Section 6244 of the Code provides as follows:
SEC. 6244. CERTAIN PARTNERSHIP PROVISIONS MADE APPLICABLE.
The provisions of≈
(1) subchapter C which relate to≈
(A) assessing deficiencies, and filing claims for credit or refund, with respect to partnership items, and
(B) judicial determination of partnership items, and
(2) so much of the other provisions of this subtitle as relate to partnership items,
are (except to the extent modified or made inapplicable in regulations) hereby extended to and made applicable to subchapter S items.
It is therefore necessary to look to the provisions of subchapter C which relate to assessing deficiencies with respect to partnership items. Subchapter C provides that the tax treatment of any partnership item shall be determined at the partnership level. Sec. 6221. Assessment is to be made only after the completion of partnership level proceedings. Sec. 6225. Further, judicial review is to be made on a unified basis. Sec. 6226. Contained within the provisions of subchapter C is the definition of a "partnership" in section 6231(a)(1). That section provides that the term partnership means any partnership required to file a return under section 6031(a). It goes on, however, to set forth an exception for certain small partnerships with "10 or fewer partners each of whom is a natural person (other than a nonresident alien) or an estate." The Fifth Circuit in Arenjay Corp. v. Commissioner, supra, held that the same ten-person exemption was incorporated by reference in the subchapter S corporation audit and litigation procedures by section 6244.
At the time of the enactment of the Subchapter S Revision Act, section 1361, which defines an S corporation, was amended to increase the possible number of shareholders of a subchapter S corporation from 25 to 35. This number was originally amended from 10 to 15 shareholders in 1978, Pub. L. 95-600, 92 Stat. 2843, and later from 15 to 25 shareholders in 1981, Pub. L. 97-34, 95 Stat. 250. Section 1361, amended at the same time as section 6244 was enacted, does not contain within its provisions any exemption for a "small" subchapter S corporation such as the partnership audit and litigation provisions contain.
The definition of what constitutes a "partnership" for TEFRA purposes as contained in section 6231(a)(1) is, of course, not relevant to the definition of a subchapter S corporation, which is defined in section 1361. Whether the ten-person exemption should be grafted onto subchapter S unified proceedings can be ascertained only upon review of the specific provisions of section 6244. That section provides for the incorporation of those provisions of subchapter C, first, which relate to assessing deficiencies and filing claims for credit or refund with respect to partnership items. The definition of what constitutes a partnership for TEFRA provisions does not pertain to any of such activities. Thus, the provisions for assessing deficiencies, filing claims, etc. have nothing to do with the definition of a partnership and similarly, nothing to do with the definition of a subchapter S corporation. These are purely procedural provisions regarding partnership audits which are incorporated by reference to subchapter S corporation audits. Second, section 6244 incorporates those provisions of subchapter C which relate to judicial determination of partnership items. This provision, also, has nothing to do with incorporating the definition of a partnership for TEFRA purposes into a subchapter C judicial proceeding.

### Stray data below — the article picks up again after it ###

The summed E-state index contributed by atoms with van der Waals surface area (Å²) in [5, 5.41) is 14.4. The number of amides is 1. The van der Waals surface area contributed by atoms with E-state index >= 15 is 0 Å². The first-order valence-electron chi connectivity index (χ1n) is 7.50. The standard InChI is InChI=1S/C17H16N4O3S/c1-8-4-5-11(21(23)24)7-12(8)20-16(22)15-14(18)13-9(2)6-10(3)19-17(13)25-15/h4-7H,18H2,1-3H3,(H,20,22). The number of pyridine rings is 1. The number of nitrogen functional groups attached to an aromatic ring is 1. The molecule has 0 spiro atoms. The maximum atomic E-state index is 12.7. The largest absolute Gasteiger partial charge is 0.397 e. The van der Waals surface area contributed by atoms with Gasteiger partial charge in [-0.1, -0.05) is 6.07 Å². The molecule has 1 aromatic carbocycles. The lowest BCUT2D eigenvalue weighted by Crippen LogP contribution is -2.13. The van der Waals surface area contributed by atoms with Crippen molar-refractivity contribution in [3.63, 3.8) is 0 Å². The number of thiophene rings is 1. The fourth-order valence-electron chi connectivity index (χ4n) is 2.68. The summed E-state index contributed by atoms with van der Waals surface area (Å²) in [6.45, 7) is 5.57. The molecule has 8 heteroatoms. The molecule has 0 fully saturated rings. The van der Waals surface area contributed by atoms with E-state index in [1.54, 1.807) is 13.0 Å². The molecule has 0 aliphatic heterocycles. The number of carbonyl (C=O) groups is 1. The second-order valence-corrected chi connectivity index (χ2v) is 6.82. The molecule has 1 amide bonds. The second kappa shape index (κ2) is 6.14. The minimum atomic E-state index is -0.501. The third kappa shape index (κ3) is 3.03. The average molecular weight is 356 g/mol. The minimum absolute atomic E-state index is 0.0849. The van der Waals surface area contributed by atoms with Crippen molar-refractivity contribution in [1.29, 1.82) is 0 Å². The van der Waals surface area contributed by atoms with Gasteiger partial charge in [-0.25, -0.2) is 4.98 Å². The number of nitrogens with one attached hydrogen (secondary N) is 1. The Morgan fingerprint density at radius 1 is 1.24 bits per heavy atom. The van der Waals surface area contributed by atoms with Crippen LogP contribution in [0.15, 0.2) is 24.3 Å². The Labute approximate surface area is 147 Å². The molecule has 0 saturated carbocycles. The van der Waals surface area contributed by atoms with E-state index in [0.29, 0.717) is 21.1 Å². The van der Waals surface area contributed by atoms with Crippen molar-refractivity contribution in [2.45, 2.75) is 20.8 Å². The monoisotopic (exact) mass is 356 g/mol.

In Blanco Investments & Land, Ltd. v. Commissioner, supra at 1173, we stated:
Section 6244 incorporates generically four categories of partnership audit and litigation provisions into the S corporation audit and litigation procedures: those relating to (1) assessments of deficiencies, (2) filing claims for credit or refund, (3) judicial determinations of partnership items, and (4) partnership items. Section 6231(a)(1)(B) [defining a partnership for TEFRA purposes] does not relate to an assessment, refund claim, or judicial determination and, therefore, is not made applicable to S corporation audits by section 6244(1). Consequently, the small partnership exception applies to S corporation litigation only if it "relate[s] to partnership items" within the meaning of section 6244(2). [Fn. ref. omitted.]
We accordingly refused to accept the taxpayer's contention that the ten-person partnership exemption was incorporated by section 6244 into the subchapter S corporation procedures. We went on, however, to hold that there was an exception applicable to S corporation audit and litigation procedures if it related to "partnership items" within the meaning of section 6244(2). As we noted in Blanco at 1174:
We believe that the small partnership exception does, by definition, "relate" to partnership items. Eligibility for small partnership status turns, in part, on how the partners share partnership items. Section 6231(a)(1)(B)(i)(II) expressly provides that a necessary element of small partnership status is that each partner share in partnership items in the same proportion as that partner shares in all other items. Further, the existence of partnership items depends on the existence of a partnership. If a partnership meets the requirements for the small partnership exception of section 6231(a)(1)(B), it is not considered to be a partnership for purposes of the partnership litigation procedures. In that event, no partnership items exist.